Various neurosurgical implants and catheters have been developed to treat a variety of intracranial pathologies. Interpretation of postoperative imaging can be challenging due to postoperative changes and implant-related complications. Postoperative complications can be divided according to the period of occurrence: Immediate (<6 hours), early (between 6–72 hours) or late (>72 hours) following surgery . In this article, we highlight the imaging features of commonly used implants in neurosurgery along with postoperative changes and complications.
A burr hole is created in the skull for evacuation of subdural hemorrhage or stereotactic tumor biopsy. After surgery, the burr hole can be repaired by applying patient’s autologous bone dust or titanium cover plates to prevent sinking of the overlying skin.
Craniotomy is an operation for temporary removal of a bone flap to expose the underlying brain. Titanium CranioFix (Aesculap) plates are widely used to fix the bone flap to the cranium after craniotomy. Rarely, late complication may occur due to skin erosion overlying these plates. Patients with poorly vascularized or fragile skin are particularly vulnerable, risking infections such as meningitis and subdural empyema.
Craniectomy is a similar surgical approach as craniotomy except that the skull flap is not replaced after surgery (Figure 2A). It is commonly used to treat medically intractable raised intracranial pressure (ICP) secondary to either malignant infarction or intracranial hemorrhage. A late complication following craniectomy is the “sinking” of the skin flap over the surgical site, known as the “Sunken brain and Scalp Flap Syndrome”(SSFS) or “Motor Trephine Syndrome” (MTS) (Figure 2A). These patients present with sensorimotor deficit and neurological deterioration, which can be aggravated by CSF diversion procedures such as ventriculoperitoneal (VP) shunts (Figure 2A and 2B). According to some authors , patients with MTS or SSFS may benefit from an early cranioplasty, which has been shown to improve the “sunken” brain with subsequent improvement of patients’ neurological and cognitive functions (Figure 2B). Early cranioplasty for MTS may therefore serve as a therapeutic procedure rather than being merely cosmetic .
The most commonly used acrylic resin is methylmethacrylate (MMA), which is prefabricated and created with computer-aided 3D CT data of the skull defect. Acrylic cranioplasty may appear radiolucent on CT and contain gas bubbles formed during exothermic polymerization hence, it should not be mistaken for infection (Figure 3A and 3B). Titanium mesh is one of the most widely used materials for calvarial reconstruction as it is considered safe and avoids cosmetic deformity.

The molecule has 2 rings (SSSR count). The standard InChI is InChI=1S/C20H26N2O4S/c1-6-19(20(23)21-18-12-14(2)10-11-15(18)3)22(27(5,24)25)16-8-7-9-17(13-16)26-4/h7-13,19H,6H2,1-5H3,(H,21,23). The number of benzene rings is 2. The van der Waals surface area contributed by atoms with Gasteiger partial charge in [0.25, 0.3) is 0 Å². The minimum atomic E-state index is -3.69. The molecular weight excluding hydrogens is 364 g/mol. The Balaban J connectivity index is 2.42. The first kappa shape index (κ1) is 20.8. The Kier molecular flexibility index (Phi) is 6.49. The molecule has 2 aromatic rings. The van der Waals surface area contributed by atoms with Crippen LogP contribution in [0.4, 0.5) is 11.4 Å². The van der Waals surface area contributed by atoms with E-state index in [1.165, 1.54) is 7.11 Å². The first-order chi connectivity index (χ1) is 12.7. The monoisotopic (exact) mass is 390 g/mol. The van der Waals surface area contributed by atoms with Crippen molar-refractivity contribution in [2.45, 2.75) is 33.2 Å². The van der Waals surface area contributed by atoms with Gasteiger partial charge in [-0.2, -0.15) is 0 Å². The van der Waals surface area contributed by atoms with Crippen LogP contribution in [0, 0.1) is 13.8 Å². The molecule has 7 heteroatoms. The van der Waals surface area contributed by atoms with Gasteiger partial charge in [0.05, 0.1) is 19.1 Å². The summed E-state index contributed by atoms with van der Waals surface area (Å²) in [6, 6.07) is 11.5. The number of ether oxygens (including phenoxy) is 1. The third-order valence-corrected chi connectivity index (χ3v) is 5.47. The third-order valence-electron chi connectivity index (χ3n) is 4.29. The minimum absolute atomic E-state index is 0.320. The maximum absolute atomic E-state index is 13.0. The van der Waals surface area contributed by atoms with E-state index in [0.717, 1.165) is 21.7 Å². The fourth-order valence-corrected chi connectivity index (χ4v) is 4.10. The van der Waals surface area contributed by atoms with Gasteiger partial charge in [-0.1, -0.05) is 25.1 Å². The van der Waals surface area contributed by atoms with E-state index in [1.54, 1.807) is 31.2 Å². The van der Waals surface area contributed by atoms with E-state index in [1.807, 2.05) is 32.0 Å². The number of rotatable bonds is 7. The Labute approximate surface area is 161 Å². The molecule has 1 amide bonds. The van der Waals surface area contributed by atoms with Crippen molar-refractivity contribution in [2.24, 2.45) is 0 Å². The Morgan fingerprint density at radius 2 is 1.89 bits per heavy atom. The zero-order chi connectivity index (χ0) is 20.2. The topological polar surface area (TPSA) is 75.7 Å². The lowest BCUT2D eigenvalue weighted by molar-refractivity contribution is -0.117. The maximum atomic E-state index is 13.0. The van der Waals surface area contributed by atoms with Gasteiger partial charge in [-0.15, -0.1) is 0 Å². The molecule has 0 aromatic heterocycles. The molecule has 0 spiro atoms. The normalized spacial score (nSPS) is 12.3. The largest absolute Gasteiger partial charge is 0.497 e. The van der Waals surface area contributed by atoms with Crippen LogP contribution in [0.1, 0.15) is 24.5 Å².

Immediate postoperative complications following cranioplasties are intracranial hemorrhages and infections (Figure 3C). Staphylococcus and streptococcus are two most common pathogenic gram positive cocci responsible for infections following cranioplasty (Figure 3C). Late complications of titanium hardware include palpability, exposure, pain and hardware malfunction, which may necessitate hardware removal. Figure 4 reports the anecdotical case of an elderly patient with a titanium cranioplasty mesh in whom tension pneumocephalus occurred five years after surgery, when a frontal scalp wound exposed the underlying titanium mesh.
These are among the most common cranial implanted materials. Immediate postoperative complications are hemorrhages along the shunt tracks (Figures 5 and 6A) particularly in patients with history of bleeding diathesis. Early or intermediate shunt-related infections may lead to ventriculitis and abscess formation (Figure 7). Staphylococcus aureus and streptococci are the usual pathogens, particularly vulnerable to the premature, infants and immunocompromised.
Early complications are mechanical dysfunctions from shunt obstruction or disconnection leading to hydrocephalus. Dysfunctions of programmable shunt valves may necessitate adjustment of the valve threshold. Over-shunting of the cerebrospinal fluid (CSF) may result in slit-like ventricles and intracranial hypotension (Figure 6). By adjusting or increasing the valve threshold, the patient’s ventricular size may improve with subsequent improvement of symptoms. If shunt failure persists despite these measures, surgical shunt revision may be necessary.
DBS is inserted to treat medically intractable Parkinson disease. The tips of DBS electrodes are ideally positioned in the subthalamic nuclei. The electrodes are subsequently tunneled under the skin to the chest to be connected to a battery powered internal pulse generator (IPG) in a subcutaneous pouch (Figure 8). Intermediate and late post-operative complications may occur from electrode disconnection. Occasionally, infections may occur along the DBS tracks; most worrisome of all is intracranial abscess formation, which may necessitate implant removal and administration of long-term appropriate antibiotics (Figure 8).
The most common hardware-related complications are infections (5.12%), electrode breakage (0.94%), lead migration or misplacement (1.6%), and stricture formation (1.9%), fracture or failure of the lead or other parts of the implant (1.46% and 0.73%, respectively), IPG malfunctions (1.1%), and skin erosions (0.5%) [3, 4].
Endovascular detachable coils have been widely used for treatment of intracranial aneurysms while liquid agents (include N-butyl cyanoacrylate and Onyx) are being used for treatment of arteriovenous malformations. Artifacts from these embolization materials and clips may pose some challenges during postoperative surveillance.
Postoperative imaging can be challenging and confounded by postoperative changes and implant-related complications. Awareness of these complications are paramount to clinicians and radiologists during postoperative surveillance.
The authors have no competing interests to declare.
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